Engineers Australia comments on the 2021–22 Federal Budget

Engineers Australia CEO Dr Bronwyn Evans has made the following comments in relation to the 2021-22 Budget.
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12 May 2021

Engineers Australia CEO Dr Bronwyn Evans has made the following comments in relation to the 2021-22 Budget.

Education, training and skills supply

“Engineers Australia applauds the government’s commitment to encouraging gender equity in STEM education and careers. This important funding can be improved by future governments with investment in upskilling teachers in key STEM areas.”

“While Engineers Australia supports the focus on skills programs, we would have liked to have seen some spending on harnessing the existing skills of onshore migrant engineers who are underutilised by industry. With borders closed a focus on supporting those who struggle to enter the local workforce would have enabled greater efficiency in workforce utilisation.”

“The next phase of the Australian Government’s economic recovery plan should include up-skilling and re-skilling of the workforce in industries such as energy, and the transition to advanced manufacturing.  Engineers play a critical role in our everyday lives and programs that develop skills in new and evolving technologies will help them build and manage the complex systems that keep the nation moving.”

Climate change and the environment

“Technology has never been better placed to provide affordable energy that is decoupled from environmental damage. The challenge is to manage the integration of renewables to come on-line at scale as needed. Government should take an active role in shaping outcomes through smart policy settings outlined in a comprehensive energy transition plan.”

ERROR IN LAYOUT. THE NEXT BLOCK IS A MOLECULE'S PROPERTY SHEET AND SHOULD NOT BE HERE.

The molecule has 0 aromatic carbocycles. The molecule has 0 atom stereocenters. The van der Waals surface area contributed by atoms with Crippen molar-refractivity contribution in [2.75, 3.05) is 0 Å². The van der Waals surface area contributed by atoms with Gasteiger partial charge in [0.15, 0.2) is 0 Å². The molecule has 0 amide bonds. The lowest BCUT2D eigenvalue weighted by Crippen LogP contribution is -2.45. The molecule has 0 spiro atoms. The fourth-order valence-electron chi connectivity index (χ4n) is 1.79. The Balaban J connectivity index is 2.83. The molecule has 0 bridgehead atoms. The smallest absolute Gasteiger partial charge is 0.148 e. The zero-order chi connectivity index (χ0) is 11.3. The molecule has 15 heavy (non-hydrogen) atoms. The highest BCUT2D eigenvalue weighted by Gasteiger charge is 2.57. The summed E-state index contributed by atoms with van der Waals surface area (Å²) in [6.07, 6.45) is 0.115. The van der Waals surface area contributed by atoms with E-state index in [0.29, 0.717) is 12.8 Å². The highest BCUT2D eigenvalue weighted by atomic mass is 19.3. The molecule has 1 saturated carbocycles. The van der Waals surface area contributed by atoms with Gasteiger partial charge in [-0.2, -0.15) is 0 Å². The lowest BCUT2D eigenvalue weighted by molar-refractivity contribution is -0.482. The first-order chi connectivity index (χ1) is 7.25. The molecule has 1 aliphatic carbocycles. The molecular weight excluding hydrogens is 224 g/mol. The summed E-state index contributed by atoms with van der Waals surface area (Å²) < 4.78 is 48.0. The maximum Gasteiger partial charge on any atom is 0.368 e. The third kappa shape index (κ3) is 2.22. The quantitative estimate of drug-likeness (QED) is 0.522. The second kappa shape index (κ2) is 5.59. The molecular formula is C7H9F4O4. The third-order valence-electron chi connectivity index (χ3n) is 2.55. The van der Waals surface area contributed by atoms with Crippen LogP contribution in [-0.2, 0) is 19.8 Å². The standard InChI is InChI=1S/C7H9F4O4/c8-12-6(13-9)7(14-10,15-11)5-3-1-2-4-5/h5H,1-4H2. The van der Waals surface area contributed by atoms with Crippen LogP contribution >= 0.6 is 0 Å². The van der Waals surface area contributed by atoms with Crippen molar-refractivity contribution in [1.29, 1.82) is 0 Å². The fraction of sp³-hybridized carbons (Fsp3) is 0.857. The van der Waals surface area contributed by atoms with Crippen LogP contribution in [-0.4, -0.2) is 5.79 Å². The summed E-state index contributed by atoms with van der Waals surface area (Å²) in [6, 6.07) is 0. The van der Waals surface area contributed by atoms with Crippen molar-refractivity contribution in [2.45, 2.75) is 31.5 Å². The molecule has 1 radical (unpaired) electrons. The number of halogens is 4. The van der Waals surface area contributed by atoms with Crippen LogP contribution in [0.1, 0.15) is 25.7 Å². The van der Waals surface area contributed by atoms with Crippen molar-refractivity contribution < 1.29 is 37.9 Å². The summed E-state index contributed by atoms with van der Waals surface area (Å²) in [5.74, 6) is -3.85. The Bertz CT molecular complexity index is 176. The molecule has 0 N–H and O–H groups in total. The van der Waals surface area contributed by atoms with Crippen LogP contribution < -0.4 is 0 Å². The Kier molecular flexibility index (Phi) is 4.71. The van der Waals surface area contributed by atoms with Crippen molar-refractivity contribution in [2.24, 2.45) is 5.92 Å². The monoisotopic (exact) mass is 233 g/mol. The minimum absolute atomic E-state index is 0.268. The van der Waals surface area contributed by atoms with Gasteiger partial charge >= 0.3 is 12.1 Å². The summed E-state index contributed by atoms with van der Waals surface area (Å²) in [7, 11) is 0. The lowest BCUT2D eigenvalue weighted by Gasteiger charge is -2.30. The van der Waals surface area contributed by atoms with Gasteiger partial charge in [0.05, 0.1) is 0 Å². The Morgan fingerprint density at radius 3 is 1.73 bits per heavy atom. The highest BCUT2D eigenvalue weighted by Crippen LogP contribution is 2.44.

“Notably missing from the budget announcements is a focus on the power system. As the power network evolves with the growth in renewables and customer owned generation, the system must be planned, analysed, designed, and operated as an engineering system. The source and consumption of energy is changing rapidly.

“The Energy Security Board has called for a nationally coordinated approach to address “concerning and urgent” threats to the reliability of the energy grid. Complex systems require both market forces and technical management that functions independently of the network operator and market influence. The market forces are very apparent in the current structure, but the independent technical voice is lacking.

“Economic levers cannot achieve engineering outcomes. Engineering skills must be at the heart of decisions for systems that rely on engineering to succeed.”

Technology and industry

“While it is encouraging that the government is viewing manufacturing as a priority area, the weakness is that it is still mainly couched in terms of sovereignty rather than as a commercial opportunity.”

“Engineers Australia welcomes the new patent box regime, however limiting the program to medical and biotechnology spheres indicates a disconnect between government’s understanding of just how broadly innovation and manufacturing can apply. There were no mentions of advanced manufacturing or Industry 4.0, which is a missed opportunity, especially when the latter has been a significant government initiative.

“While there is a strong focus on the financial sector, financial services, defence and biomedical sector, there is comparatively little attention paid to other STEM-based industries despite acknowledgement from government that the “jobs of the future” are all STEM related.”


“After the previous Budget’s focus on infrastructure, this Budget demonstrates a more careful and conservative approach to infrastructure spending. $15.2 billion over ten years (on top of the current commitment of $110 billion for projects under construction), amounts to $520 million per year. With existing stock already in deficit to population growth and resilience requirements, as well as a need for maintenance, upgrades and new infrastructure, this may not be enough. “

“With most investment in roads, it’s a missed opportunity to look at solving strategic infrastructure challenges. This is perhaps partly due to road projects being effective at injecting quick labour-intensive employment, but this is at the expense of a big-picture vision.”

Media enquiries
Lisa McKoy, National Media Manager
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View Engineers Australia's analysis and review of the Federal Budget